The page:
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Experience Design

Innovative: The Business Value of Experience Design (Part 5 of 8)

This is the fifth in a series of blog posts sharing the results of our study on the business value of experience design. Read the last post here. In this post, we explore the value of innovation: Bringing diverse and fresh ideas and perspectives to help the organization think differently, differentiate and future-proof its investments.

Sometimes you need to build a simple web page to let people know that your café is open for business and see what’s on your menu. The page design reflects the warmth and character of the dining room, and it even has some nice shots of the signature dishes. Then there are times where you need to figure out how to transform your little café for touchless ordering and curbside pickup – and keep your staff safe from a global pandemic. The former is creative expression. The latter is innovation by demand!

There are several definitions of innovation, but my favorite (from Paul Sloane) does a great job of connection creativity and innovation: “Creativity is thinking of something new. Innovation is the implementation of something new.” Creativity and innovation are inextricably linked but innovation is not an everyday requirement. But when innovation is the only option, design is critical to understanding the problem and finding a way forward.

Creativity is thinking of something new. Innovation is the implementation of something new.

Before we go too much farther, we should probably level-set on what innovation really is – and is not. Just because something is new, doesn’t automatically qualify it as an innovation. Like Sloane’s definition implies, if it’s not implemented and used in some practical way, it may just be a good exercise in creativity. Secondly, while technology is responsible for many high-profile innovations, not every new technological accomplishment is an innovation. In fact, Doblin’s Ten Types of Innovation calls out the diversity and creativity found in process, service, channel, and many other tactics to innovate on. Finally, not all innovation needs to be disruptive, turning the tables over and reinventing entire industries. In the Innovator’s Dilemma, Clayton Christensen points out that sustaining innovations are equally important to make continuous improvement and protect existing models and market share.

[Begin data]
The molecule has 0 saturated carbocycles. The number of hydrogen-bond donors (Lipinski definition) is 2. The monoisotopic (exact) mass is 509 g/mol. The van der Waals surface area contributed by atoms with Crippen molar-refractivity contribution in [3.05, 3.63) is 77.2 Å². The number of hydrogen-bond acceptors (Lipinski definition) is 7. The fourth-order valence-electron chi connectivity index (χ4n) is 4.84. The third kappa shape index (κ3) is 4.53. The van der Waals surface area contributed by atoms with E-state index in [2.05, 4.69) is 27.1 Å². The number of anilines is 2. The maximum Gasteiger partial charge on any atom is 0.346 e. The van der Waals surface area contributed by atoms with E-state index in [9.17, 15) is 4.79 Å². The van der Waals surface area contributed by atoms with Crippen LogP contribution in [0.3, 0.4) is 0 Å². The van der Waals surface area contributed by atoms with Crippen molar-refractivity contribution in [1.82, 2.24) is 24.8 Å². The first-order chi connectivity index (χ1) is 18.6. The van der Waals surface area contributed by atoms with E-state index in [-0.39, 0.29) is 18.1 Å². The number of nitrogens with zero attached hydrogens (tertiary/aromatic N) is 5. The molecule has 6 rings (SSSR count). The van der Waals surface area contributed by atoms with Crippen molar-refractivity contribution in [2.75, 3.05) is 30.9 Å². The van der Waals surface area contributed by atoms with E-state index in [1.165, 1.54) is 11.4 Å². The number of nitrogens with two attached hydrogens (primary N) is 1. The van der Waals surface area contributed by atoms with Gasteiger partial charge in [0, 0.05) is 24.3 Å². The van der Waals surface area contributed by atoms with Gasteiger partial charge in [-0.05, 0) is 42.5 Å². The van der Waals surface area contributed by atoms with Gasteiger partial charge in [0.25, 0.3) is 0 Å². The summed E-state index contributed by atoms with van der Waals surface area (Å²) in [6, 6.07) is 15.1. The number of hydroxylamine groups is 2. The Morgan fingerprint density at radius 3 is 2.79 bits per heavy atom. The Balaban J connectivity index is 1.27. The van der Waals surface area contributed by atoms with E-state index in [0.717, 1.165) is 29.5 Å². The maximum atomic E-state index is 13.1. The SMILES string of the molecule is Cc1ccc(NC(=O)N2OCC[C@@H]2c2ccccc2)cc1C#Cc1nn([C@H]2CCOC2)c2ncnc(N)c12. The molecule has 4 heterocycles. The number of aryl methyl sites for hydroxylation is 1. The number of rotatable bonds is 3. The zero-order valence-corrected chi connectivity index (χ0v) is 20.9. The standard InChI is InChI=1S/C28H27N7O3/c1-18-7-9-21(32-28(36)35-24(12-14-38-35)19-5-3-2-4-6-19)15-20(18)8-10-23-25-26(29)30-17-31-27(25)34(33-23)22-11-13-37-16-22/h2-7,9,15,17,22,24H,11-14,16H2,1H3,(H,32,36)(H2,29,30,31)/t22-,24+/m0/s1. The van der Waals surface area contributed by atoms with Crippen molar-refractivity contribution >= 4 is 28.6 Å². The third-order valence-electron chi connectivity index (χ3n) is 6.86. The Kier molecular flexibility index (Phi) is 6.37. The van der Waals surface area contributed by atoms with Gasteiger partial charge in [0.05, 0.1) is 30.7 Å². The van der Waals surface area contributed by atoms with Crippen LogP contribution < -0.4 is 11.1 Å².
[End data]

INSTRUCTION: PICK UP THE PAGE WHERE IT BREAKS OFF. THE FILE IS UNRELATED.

One of the most understated and often surprising elements found in successful innovations is the perspective that an outside, unbiased view can bring to the process. The “think out of the box” cliché exists because it is a challenge for teams to change their limited mindset. But no matter how hard we try to do this, we are limited by our own experiences and interpretations. Until we invite a diversity of thought, opinion, and experiences, that box will remain limited. As mentioned before, it starts with customer empathy and revealing what they see, but extending the view from other industries, demographics, and practitioners can be a great tool for stepping back and seeing and noticing things differently.

I’m sure you’re heard the rally cry (or found it on a t-shirt): Innovate or Die! Sounds like a good reason to drop what we’re doing and start building the next greatest mobile app to transform our business! Again, let’s level set. We agree that some part of your business should be innovating and solving new problems. But it’s not realistic to devote time and energy to innovation projects at the expense of keeping the lights on or simply keeping up with customer expectations and competitive pressures. You need a system to balance the effort and make informed decisions about the innovations necessary to stay relevant, differentiate, and grow the business.

We are partial to a couple of systematic ways to bring design and innovation together. Design Thinking is a collection of tools and approaches to develop customer-centered empathy and apply iterative experimentation to solving business problems and create true innovations. It’s been described as “business people thinking like designers thinking like business people” and it can be a challenging experience. But those challenges are exactly what breaks open the problems that Design Thinking teams are solving. Now/New/Next is Perficient’s unique approach to finding that balance between sustaining and disruptive innovations and figuring out where to spend your time on new designs and innovations. It’s a fun, informative, and fast way to get clarity and start making progress.

Next in the series I’ll share how designers can thrive by understand what’s possible – and what isn’t – with the technologies they are working with.

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Jim Hertzfeld, Principal and Chief Strategist

Jim Hertzfeld is Principal and Chief Strategist for Perficient, and works with clients to make their customers and shareholders happy through insanely great digital experiences.

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